January 8, 2008
Using the weighed
harmonic (SPHARM) representation   ,
amydala surfaces will be parameterized and discriminated in
a two group comparision setting. The implementation is based
on MATLAB 7.5 and a Mac-Intel computer (MacBook
Pro). If you are
using any of the codes or imaging data set given here,
please reference  or .
The complete and processed amygdala surface mesh data set used in Chung et al. (2010)  is stored as chung.2010.NI.mat. It contains the surface displacement vector fields on the template surface, group identifier and age and the template surface. The subset of data published in , where the gaze fixation duration is avaialble is stored as a seperate file amygdala.volume.mat. It consists of the manual amygdala segmention of MRI of 10 control and 12 autistic subjects that also have gaze fixation duration.
Loading T1-weighted MRI (Analyze format) into
January 8, 2008
To load the left amygdala of subject 001 (Tracing_mask_left.zip) we run
>leftinfo = analyze75info(lefthdr(1,:));
above line reads the header information (*.hdr). To find out
the image dimension, we run
191 236 171 1
From Figure 1, we see that the
image dimension is Saggital 191 x Coronal 236 x Axial 171. To read
*.img, we run
>vol = analyze75read(leftinfo);
Using the marching cubes algorithm, we segment the amydala surface as a triangle mesh:
>surf = isosurface(vol)surf =
The coordinates directly correspond to the voxel positions of
Tracing_mask_left.img. Right figure is generated using MRIcro.
2. Data Set Published in
Chung et al. (2010), NeuroImage.
October 15, 2011
3. Amygdala Volumetry
Febuary 3, 2008
The traditional amygdala
volumetry can also be done. Make sure that vol only
contains values 1 and 0 otherwise, the following code will not
rightinfo = analyze75info(righthdr(i,:));
vol = analyze75read(rightinfo);
save volumetry.mat left_vol right_vol
%two sample t-test on amygala
[h,p] = ttest2(al,cl)
[h,p] = ttest2(ar,cr)
4. Amygdala Surface
January 20, 2008
flattening from an amygdala surface to a unit sphere is
needed for establishing a spherical harmonic parameterization on
the amygdala surface  . We have developed a novel
flattening techniue using heat diffusion. We first enclose the
amygdala binary mask with a larger sphere (Figure 2 left). Take the
amygadala as a source (value +1) and the sphere as a sink (value
With the heat sink and source, we perform isotropic
heat diffusion for long time. After suffiient amount of
time, we reach a stady state, which is equivalent to solving the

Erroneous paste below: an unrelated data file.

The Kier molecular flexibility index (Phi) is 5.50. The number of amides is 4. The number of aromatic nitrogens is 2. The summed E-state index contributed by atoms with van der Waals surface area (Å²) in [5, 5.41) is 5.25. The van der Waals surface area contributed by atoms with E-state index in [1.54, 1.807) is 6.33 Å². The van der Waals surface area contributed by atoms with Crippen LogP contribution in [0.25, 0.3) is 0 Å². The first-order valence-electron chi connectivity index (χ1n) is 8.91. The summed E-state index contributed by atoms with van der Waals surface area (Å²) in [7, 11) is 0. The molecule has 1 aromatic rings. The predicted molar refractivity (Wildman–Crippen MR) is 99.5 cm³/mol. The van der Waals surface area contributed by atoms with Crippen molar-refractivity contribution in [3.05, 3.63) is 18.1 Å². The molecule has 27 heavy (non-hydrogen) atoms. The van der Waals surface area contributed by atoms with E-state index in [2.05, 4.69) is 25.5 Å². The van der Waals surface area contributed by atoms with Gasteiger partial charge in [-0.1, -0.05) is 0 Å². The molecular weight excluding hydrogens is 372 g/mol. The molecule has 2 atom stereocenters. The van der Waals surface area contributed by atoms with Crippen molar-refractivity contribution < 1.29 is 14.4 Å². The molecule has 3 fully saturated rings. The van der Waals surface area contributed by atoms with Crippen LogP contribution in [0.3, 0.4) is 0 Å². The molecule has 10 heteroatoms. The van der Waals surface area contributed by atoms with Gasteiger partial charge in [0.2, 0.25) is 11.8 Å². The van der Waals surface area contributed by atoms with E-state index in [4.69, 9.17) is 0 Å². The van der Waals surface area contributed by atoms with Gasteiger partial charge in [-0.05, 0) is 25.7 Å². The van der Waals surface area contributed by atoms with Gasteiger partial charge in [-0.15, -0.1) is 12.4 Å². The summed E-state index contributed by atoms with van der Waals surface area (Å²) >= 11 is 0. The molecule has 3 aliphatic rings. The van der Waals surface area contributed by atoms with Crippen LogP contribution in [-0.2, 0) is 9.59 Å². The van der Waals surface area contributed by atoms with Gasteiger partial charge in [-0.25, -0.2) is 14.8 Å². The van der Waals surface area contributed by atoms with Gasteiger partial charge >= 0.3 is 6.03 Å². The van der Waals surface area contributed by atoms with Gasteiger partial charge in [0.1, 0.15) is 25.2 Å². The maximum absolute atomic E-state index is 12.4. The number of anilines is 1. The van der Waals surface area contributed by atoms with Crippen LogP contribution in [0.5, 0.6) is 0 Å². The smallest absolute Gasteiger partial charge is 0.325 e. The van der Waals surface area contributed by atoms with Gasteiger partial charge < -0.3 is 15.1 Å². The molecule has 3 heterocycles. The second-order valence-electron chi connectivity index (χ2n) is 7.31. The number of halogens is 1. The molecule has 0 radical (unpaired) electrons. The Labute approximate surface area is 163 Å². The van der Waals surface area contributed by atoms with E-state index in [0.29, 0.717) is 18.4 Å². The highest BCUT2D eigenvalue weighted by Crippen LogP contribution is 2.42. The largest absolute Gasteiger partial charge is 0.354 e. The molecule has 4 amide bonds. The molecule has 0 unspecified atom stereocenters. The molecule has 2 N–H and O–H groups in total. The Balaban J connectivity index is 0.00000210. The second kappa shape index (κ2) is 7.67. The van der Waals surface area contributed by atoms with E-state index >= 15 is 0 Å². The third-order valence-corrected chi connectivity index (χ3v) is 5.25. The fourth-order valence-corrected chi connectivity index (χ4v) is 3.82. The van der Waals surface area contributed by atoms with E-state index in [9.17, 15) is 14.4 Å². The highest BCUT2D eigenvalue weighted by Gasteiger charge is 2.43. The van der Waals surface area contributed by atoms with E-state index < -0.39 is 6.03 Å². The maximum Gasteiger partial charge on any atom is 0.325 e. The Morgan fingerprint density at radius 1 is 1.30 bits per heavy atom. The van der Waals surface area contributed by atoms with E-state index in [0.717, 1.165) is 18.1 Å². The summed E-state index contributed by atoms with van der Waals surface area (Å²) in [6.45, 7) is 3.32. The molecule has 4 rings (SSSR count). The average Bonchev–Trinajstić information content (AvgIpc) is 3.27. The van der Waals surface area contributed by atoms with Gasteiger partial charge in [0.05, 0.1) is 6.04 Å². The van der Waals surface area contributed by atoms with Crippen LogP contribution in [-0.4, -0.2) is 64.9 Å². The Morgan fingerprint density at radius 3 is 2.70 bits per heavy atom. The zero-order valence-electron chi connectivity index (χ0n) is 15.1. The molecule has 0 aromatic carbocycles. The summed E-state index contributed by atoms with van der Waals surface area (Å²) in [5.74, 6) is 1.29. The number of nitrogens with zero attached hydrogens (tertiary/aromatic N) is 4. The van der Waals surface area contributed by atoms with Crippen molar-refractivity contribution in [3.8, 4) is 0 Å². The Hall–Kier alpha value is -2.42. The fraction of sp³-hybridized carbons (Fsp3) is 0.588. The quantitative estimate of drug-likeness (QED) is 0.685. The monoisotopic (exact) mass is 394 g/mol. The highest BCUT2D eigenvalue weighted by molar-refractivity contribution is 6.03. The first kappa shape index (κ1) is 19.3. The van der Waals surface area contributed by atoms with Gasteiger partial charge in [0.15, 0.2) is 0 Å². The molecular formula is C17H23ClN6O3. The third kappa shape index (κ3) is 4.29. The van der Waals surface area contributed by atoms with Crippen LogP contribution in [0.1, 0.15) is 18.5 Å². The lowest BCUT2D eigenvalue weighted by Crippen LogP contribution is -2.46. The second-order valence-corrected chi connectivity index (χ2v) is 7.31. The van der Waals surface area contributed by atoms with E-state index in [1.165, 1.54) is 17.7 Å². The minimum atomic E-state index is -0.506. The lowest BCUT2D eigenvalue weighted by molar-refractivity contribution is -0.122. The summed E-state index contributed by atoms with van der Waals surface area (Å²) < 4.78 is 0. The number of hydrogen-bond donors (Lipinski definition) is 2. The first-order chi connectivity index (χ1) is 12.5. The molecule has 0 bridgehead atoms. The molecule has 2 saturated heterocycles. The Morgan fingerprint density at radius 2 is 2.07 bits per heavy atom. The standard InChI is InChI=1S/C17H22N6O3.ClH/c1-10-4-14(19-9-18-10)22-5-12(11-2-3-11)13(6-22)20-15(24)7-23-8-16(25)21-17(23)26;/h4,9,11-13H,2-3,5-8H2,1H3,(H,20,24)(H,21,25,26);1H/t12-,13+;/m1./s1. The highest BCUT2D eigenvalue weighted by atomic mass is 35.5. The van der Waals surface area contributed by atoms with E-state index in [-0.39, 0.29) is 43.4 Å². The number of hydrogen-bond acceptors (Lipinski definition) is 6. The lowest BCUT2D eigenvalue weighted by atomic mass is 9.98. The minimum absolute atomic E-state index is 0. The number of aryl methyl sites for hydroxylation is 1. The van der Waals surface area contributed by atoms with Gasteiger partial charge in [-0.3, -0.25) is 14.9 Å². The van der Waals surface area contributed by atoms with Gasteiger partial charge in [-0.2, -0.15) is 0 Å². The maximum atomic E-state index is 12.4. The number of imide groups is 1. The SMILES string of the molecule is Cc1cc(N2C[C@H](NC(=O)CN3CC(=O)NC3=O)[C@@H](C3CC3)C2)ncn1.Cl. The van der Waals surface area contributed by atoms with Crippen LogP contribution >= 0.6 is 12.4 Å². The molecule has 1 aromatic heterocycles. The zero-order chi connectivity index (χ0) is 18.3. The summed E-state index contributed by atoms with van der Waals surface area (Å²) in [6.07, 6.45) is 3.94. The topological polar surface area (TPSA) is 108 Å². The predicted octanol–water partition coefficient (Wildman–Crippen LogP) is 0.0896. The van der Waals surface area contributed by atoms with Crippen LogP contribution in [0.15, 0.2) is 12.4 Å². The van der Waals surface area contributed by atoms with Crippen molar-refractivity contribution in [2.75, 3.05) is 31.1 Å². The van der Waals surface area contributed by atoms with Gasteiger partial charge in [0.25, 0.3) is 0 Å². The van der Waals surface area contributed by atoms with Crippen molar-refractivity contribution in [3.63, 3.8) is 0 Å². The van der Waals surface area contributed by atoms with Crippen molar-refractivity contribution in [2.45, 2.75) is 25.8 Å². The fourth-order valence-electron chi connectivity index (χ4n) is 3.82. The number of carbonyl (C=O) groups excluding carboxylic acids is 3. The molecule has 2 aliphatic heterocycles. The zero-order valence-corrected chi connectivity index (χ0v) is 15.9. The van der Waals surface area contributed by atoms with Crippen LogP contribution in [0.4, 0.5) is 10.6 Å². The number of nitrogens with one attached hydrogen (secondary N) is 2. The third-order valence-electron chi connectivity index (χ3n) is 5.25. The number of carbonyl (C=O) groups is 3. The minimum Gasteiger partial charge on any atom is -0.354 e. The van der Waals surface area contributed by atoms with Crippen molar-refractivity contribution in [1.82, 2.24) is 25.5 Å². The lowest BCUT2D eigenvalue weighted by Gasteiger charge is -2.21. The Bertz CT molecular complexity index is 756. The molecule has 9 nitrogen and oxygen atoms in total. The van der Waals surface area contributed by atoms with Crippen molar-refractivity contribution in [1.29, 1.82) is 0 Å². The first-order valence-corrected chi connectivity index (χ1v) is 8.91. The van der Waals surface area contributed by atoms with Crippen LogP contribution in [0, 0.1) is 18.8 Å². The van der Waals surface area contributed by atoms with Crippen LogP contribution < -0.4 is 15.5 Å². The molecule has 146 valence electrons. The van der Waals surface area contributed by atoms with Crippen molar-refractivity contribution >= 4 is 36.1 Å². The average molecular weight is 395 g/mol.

quation. The following code will run approximately 1
min. per surface in a qaud-core computer. The
result is given in Figure 2.
The last arguemnt indicates the number of iterations used to
obtain the steady state heat equation. In publication , 30
iterations were used but for simple shape like amygdala, 5
iterations are probably sufficient.
Figure 2. Left: The amygdala is asigned the value 1 and the sphere enclosing the amydala is asigned the value -1. Right: After solving isotropic heat diffusion for long time, we reach a statedy state, which can be used to generate a mapping from the amygdala surface to the sphere by taking the geodesic path from value 1 to -1.
The stady state map (Figure 2) is used to generate a mapping from the amygdala surface to the sphere. This is done by computing the geodesic path from the source to the sink. We first compute the levet sets of the stady state corresponding to f(p) = c for -1 <= c <=1 and propagate the amygdala boundary (c=1.0 in Figure 3) to the next level set (c=0.6) by computing the geodesic path. The propagation from one level set to the next is done by LAPLACEcontour. The flattening process is expected to produce discretization error. For each level set, we regularize mesh by shrinking down larger than expected area of triangles using REGULARIZEarea. 20% of the larger than expected triangles are reduced in size by setting the parameter to 0.8 in REGULARIZEarea.
sphere=LAPLACEcontour(stream,sphere, 1 - 2*alpha/5);
Figure 3. Amygdala surface flattening process
using the geodesic path of of the stady state map. The
parameters correspond to the level set f(p)=1.0, 0.6, ..., -0.6,
5. Weighted Spherical
Harmonic Representation (SPHARM)
January 22, 2008
Once we establish the mapping
from the amygdala surface onto a sphere, we can determine the spherical